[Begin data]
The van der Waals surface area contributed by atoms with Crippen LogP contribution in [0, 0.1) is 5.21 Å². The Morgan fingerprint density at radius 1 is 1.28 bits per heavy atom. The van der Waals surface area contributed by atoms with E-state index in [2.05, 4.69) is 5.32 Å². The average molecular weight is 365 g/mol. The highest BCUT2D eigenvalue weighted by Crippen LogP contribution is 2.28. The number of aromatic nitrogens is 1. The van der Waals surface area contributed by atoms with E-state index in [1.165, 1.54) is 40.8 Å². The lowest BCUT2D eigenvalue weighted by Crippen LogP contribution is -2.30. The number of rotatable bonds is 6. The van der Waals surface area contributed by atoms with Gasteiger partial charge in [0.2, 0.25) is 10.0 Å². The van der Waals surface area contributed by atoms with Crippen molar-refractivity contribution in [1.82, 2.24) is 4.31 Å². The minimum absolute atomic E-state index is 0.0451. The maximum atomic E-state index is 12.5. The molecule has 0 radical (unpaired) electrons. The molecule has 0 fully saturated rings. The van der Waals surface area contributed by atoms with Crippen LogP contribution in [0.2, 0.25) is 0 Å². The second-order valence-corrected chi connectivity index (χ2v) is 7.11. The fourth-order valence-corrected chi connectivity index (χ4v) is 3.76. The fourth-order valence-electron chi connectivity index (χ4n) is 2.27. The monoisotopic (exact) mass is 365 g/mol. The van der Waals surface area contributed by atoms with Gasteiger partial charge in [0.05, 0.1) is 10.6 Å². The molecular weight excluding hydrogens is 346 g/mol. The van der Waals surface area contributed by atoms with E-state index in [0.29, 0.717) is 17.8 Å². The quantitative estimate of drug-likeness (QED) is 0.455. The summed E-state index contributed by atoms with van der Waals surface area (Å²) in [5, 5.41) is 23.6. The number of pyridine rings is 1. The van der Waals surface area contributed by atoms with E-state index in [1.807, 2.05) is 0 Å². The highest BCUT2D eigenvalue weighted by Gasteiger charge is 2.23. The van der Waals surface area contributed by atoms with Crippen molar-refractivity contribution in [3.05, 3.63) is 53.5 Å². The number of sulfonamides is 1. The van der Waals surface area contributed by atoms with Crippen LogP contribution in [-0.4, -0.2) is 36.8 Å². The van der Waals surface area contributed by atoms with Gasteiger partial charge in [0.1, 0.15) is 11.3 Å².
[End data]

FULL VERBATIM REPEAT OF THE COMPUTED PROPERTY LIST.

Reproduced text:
The van der Waals surface area contributed by atoms with Crippen LogP contribution in [0, 0.1) is 5.21 Å². The Morgan fingerprint density at radius 1 is 1.28 bits per heavy atom. The van der Waals surface area contributed by atoms with E-state index in [2.05, 4.69) is 5.32 Å². The average molecular weight is 365 g/mol. The highest BCUT2D eigenvalue weighted by Crippen LogP contribution is 2.28. The number of aromatic nitrogens is 1. The van der Waals surface area contributed by atoms with E-state index in [1.165, 1.54) is 40.8 Å². The lowest BCUT2D eigenvalue weighted by Crippen LogP contribution is -2.30. The number of rotatable bonds is 6. The van der Waals surface area contributed by atoms with Gasteiger partial charge in [0.2, 0.25) is 10.0 Å². The van der Waals surface area contributed by atoms with Crippen molar-refractivity contribution in [1.82, 2.24) is 4.31 Å². The minimum absolute atomic E-state index is 0.0451. The maximum atomic E-state index is 12.5. The molecule has 0 radical (unpaired) electrons. The molecule has 0 fully saturated rings. The van der Waals surface area contributed by atoms with Crippen LogP contribution in [0.2, 0.25) is 0 Å². The second-order valence-corrected chi connectivity index (χ2v) is 7.11. The fourth-order valence-corrected chi connectivity index (χ4v) is 3.76. The fourth-order valence-electron chi connectivity index (χ4n) is 2.27. The monoisotopic (exact) mass is 365 g/mol. The van der Waals surface area contributed by atoms with Gasteiger partial charge in [0.05, 0.1) is 10.6 Å². The molecular weight excluding hydrogens is 346 g/mol. The van der Waals surface area contributed by atoms with E-state index in [0.29, 0.717) is 17.8 Å². The quantitative estimate of drug-likeness (QED) is 0.455. The summed E-state index contributed by atoms with van der Waals surface area (Å²) in [5, 5.41) is 23.6. The number of pyridine rings is 1. The van der Waals surface area contributed by atoms with E-state index in [1.807, 2.05) is 0 Å². The highest BCUT2D eigenvalue weighted by Gasteiger charge is 2.23. The van der Waals surface area contributed by atoms with Crippen molar-refractivity contribution in [3.05, 3.63) is 53.5 Å². The number of sulfonamides is 1. The van der Waals surface area contributed by atoms with Crippen LogP contribution in [-0.4, -0.2) is 36.8 Å². The van der Waals surface area contributed by atoms with Gasteiger partial charge in [0.1, 0.15) is 11.3 Å².